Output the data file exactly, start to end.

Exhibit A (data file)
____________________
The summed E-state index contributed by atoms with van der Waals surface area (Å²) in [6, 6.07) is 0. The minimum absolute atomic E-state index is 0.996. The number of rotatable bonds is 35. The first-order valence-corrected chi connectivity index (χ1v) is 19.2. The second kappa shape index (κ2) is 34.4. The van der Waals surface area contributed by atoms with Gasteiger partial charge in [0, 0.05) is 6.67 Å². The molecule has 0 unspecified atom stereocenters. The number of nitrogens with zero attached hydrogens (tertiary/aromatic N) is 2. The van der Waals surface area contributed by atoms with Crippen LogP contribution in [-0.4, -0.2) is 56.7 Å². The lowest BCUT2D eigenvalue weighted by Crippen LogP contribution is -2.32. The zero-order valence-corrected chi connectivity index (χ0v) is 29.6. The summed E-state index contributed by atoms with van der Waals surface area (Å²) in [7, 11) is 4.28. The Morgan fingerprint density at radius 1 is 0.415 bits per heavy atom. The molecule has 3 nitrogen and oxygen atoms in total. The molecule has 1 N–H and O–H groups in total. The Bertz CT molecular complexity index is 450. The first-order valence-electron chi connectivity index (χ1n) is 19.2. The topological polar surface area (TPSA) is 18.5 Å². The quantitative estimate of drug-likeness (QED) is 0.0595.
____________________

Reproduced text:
The summed E-state index contributed by atoms with van der Waals surface area (Å²) in [6, 6.07) is 0. The minimum absolute atomic E-state index is 0.996. The number of rotatable bonds is 35. The first-order valence-corrected chi connectivity index (χ1v) is 19.2. The second kappa shape index (κ2) is 34.4. The van der Waals surface area contributed by atoms with Gasteiger partial charge in [0, 0.05) is 6.67 Å². The molecule has 0 unspecified atom stereocenters. The number of nitrogens with zero attached hydrogens (tertiary/aromatic N) is 2. The van der Waals surface area contributed by atoms with Crippen LogP contribution in [-0.4, -0.2) is 56.7 Å². The lowest BCUT2D eigenvalue weighted by Crippen LogP contribution is -2.32. The zero-order valence-corrected chi connectivity index (χ0v) is 29.6. The summed E-state index contributed by atoms with van der Waals surface area (Å²) in [7, 11) is 4.28. The Morgan fingerprint density at radius 1 is 0.415 bits per heavy atom. The molecule has 3 nitrogen and oxygen atoms in total. The molecule has 1 N–H and O–H groups in total. The Bertz CT molecular complexity index is 450. The first-order valence-electron chi connectivity index (χ1n) is 19.2. The topological polar surface area (TPSA) is 18.5 Å². The quantitative estimate of drug-likeness (QED) is 0.0595.